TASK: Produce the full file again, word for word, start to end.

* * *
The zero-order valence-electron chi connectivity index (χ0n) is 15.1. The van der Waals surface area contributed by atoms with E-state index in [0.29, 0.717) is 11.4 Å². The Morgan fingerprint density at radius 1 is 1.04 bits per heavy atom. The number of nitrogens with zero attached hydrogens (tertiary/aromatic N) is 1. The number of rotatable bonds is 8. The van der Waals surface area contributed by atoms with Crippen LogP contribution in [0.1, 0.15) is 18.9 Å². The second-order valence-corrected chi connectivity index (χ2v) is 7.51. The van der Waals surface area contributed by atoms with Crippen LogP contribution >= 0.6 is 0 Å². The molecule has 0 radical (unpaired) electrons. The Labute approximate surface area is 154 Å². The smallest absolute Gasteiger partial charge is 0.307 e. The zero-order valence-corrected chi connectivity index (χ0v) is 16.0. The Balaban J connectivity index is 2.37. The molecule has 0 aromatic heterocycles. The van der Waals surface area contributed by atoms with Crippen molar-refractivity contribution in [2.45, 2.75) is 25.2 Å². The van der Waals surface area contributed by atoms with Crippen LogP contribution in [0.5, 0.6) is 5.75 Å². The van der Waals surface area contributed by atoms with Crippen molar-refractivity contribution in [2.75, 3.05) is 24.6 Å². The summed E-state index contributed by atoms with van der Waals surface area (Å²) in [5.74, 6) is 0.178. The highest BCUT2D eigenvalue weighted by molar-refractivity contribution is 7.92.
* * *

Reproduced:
The zero-order valence-electron chi connectivity index (χ0n) is 15.1. The van der Waals surface area contributed by atoms with E-state index in [0.29, 0.717) is 11.4 Å². The Morgan fingerprint density at radius 1 is 1.04 bits per heavy atom. The number of nitrogens with zero attached hydrogens (tertiary/aromatic N) is 1. The number of rotatable bonds is 8. The van der Waals surface area contributed by atoms with Crippen LogP contribution in [0.1, 0.15) is 18.9 Å². The second-order valence-corrected chi connectivity index (χ2v) is 7.51. The van der Waals surface area contributed by atoms with Crippen LogP contribution >= 0.6 is 0 Å². The molecule has 0 radical (unpaired) electrons. The Labute approximate surface area is 154 Å². The smallest absolute Gasteiger partial charge is 0.307 e. The zero-order valence-corrected chi connectivity index (χ0v) is 16.0. The Balaban J connectivity index is 2.37. The molecule has 0 aromatic heterocycles. The van der Waals surface area contributed by atoms with Crippen molar-refractivity contribution in [2.45, 2.75) is 25.2 Å². The van der Waals surface area contributed by atoms with Crippen LogP contribution in [0.5, 0.6) is 5.75 Å². The van der Waals surface area contributed by atoms with Crippen molar-refractivity contribution in [2.75, 3.05) is 24.6 Å². The summed E-state index contributed by atoms with van der Waals surface area (Å²) in [5.74, 6) is 0.178. The highest BCUT2D eigenvalue weighted by molar-refractivity contribution is 7.92.